True Exchange of Ideas Could Lead to Less Partisanship

In  President Obama’s State of the Union address this week he acknowledged  the partisanship that has so frustrated Americans and prevented political action by calling it a “poisoned political era.”

Today he went to a meeting of Republicans.  Obama took questions and defended his positions for more than an hour at the House Republicans Annual Meeting in Baltimore.  It was televised live and that makes it unlike those that former President George W. Bush attended with Democrats during his administration and the one that Obama did last year.  Television provides a transparency that we so desperately need.  After all, seeing is believing and far too often we rely of what others say about an event, speech or document instead of watching, reading and deciding for ourselves. 

During today’s meeting, Republicans voiced anger that their ideas and proposals were ignored by Speaker Nancy Pelosi and said that this culture has pervaded his administration. Republicans handed Obama a book of all their proposals and alternative solutions to current legislative initiatives.  Obama acknowledged fault on both sides, but said he has read Republican suggestions and incorporates the good ones. 

Obama said not having more communication between the legislative leaders of the major parties was “a failure on my part” and that he would try to do more on that issue this year.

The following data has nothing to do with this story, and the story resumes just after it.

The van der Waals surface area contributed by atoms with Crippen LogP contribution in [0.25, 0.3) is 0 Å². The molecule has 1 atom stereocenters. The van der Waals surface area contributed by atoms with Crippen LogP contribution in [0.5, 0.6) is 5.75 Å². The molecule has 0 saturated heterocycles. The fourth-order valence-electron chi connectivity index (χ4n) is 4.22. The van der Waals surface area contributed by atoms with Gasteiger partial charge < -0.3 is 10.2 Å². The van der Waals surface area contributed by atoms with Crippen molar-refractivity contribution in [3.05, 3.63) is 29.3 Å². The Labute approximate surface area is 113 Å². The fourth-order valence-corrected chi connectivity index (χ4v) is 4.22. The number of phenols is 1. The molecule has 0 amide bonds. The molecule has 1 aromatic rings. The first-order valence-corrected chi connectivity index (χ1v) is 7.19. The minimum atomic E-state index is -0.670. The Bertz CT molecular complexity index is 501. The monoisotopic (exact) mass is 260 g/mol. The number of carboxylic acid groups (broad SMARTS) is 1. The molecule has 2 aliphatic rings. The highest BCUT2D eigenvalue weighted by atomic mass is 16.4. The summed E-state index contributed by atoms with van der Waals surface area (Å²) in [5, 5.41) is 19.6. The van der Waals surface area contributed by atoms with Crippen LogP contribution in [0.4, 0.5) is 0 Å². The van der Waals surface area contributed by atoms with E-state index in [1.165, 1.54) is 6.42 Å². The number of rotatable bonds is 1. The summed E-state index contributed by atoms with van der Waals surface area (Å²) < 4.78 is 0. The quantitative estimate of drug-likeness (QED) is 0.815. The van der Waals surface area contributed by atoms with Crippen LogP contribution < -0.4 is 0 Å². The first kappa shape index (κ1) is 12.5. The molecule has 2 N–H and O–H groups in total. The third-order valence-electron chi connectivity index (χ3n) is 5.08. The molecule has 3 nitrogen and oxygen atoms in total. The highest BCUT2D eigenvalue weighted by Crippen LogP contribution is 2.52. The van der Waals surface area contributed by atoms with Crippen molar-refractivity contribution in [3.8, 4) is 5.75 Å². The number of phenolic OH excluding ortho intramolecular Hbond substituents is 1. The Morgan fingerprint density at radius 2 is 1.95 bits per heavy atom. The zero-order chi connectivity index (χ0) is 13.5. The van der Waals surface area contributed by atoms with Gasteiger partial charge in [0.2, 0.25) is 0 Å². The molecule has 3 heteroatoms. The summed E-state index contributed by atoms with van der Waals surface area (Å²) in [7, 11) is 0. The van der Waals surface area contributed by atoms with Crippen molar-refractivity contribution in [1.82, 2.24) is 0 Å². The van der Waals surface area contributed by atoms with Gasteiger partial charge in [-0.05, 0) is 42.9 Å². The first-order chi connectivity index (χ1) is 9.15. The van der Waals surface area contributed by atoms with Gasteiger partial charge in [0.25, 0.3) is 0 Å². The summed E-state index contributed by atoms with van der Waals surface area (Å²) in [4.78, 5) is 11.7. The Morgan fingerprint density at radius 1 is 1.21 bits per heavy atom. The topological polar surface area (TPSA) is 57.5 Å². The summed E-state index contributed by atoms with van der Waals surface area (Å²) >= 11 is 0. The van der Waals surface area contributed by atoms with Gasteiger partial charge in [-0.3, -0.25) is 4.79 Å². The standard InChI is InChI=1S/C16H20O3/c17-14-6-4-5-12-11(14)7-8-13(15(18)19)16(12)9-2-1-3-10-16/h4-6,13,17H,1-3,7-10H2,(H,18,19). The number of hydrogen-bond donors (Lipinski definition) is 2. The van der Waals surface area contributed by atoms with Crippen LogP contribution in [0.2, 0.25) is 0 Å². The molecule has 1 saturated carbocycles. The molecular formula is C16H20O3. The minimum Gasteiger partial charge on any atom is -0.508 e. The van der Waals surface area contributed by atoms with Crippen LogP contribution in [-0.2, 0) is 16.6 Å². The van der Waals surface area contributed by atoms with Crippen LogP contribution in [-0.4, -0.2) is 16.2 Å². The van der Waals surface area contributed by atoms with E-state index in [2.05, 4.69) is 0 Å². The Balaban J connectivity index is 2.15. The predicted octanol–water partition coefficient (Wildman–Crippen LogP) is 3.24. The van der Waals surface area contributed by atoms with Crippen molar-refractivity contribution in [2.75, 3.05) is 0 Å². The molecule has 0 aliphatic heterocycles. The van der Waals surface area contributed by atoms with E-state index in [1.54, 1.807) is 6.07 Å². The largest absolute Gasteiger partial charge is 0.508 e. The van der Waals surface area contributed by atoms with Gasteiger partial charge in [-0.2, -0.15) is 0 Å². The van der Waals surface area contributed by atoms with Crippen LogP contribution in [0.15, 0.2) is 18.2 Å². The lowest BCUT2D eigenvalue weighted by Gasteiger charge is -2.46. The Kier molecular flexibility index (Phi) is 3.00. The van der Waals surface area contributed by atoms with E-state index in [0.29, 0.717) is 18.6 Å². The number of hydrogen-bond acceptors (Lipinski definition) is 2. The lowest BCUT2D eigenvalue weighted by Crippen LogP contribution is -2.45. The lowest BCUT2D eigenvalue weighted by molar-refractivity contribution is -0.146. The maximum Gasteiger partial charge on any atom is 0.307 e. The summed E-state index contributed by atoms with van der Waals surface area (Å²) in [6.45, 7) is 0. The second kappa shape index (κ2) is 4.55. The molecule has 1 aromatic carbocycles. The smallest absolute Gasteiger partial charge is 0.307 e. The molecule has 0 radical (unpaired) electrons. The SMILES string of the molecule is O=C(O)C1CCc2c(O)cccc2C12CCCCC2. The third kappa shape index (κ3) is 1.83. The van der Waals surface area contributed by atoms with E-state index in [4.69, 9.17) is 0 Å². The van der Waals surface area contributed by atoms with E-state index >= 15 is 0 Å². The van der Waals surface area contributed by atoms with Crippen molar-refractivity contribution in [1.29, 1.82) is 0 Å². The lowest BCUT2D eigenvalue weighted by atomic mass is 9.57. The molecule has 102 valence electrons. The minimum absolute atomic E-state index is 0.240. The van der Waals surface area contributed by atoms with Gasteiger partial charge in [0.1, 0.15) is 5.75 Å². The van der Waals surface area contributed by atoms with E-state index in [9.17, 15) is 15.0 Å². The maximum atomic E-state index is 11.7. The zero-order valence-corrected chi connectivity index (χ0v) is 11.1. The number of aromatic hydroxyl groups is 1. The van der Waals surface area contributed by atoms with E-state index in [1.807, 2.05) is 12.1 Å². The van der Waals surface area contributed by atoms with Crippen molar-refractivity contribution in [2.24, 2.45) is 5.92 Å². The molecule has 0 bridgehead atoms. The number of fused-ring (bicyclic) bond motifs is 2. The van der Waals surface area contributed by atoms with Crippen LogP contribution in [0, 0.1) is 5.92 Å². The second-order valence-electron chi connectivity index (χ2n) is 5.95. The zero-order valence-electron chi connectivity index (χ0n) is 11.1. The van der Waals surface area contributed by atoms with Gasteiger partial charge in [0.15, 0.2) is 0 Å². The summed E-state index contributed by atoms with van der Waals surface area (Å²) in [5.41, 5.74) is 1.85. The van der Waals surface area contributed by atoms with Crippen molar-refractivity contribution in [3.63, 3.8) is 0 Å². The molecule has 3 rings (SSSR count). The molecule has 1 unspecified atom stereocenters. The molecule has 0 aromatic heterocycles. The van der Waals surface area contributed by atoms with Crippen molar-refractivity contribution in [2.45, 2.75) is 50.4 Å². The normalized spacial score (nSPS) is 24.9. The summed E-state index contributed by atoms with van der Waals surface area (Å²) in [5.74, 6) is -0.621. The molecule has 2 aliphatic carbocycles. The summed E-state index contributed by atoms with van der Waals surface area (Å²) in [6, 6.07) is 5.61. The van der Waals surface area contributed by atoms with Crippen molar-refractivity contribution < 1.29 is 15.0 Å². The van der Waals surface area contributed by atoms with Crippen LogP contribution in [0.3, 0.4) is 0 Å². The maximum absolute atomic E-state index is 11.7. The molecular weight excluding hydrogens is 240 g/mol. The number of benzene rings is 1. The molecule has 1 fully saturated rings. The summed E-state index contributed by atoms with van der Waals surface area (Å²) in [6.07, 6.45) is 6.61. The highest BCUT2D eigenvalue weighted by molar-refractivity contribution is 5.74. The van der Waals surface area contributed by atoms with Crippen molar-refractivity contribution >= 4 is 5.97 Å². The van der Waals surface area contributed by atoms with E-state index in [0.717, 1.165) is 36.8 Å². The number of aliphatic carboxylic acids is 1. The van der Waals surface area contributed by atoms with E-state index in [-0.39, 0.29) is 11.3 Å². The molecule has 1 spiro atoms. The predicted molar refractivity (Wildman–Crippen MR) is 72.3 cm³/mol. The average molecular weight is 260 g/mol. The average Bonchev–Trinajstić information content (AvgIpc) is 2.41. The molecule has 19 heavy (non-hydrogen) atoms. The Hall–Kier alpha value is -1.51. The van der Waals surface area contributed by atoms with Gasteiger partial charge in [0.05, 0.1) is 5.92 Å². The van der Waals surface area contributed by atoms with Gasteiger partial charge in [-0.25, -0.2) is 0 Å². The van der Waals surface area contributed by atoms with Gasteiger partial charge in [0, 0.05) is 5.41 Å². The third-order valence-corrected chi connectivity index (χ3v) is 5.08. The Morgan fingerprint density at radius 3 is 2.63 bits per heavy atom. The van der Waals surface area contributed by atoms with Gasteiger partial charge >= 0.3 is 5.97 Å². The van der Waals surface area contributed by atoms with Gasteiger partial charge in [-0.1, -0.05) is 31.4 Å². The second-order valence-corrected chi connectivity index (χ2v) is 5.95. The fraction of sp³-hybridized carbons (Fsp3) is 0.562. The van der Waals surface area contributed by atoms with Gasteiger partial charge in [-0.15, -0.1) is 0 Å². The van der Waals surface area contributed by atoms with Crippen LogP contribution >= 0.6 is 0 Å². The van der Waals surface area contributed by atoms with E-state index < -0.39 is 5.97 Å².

Republicans also confronted the president for breaking promises on transparency referring to the many commitments he made during his campaign about televising debates on healthcare.   He defended this by saying most congressional hearings on healthcare were televised on C-SPAN, but did admit it was a legitimate criticism and took responsibility. 

Obama said he was having fun towards the end of the meeting.  You know what?  An intellectual exchange of ideas is fun.  That’s what argument really is.  It’s not name calling and pointing fingers.  We can disagree in the country.  That’s what makes America so great.  In order to be critical thinkers, we must talk and listen to those with different ideas.  Partisanship has prevented this and perhaps today opened the door to a more productive era.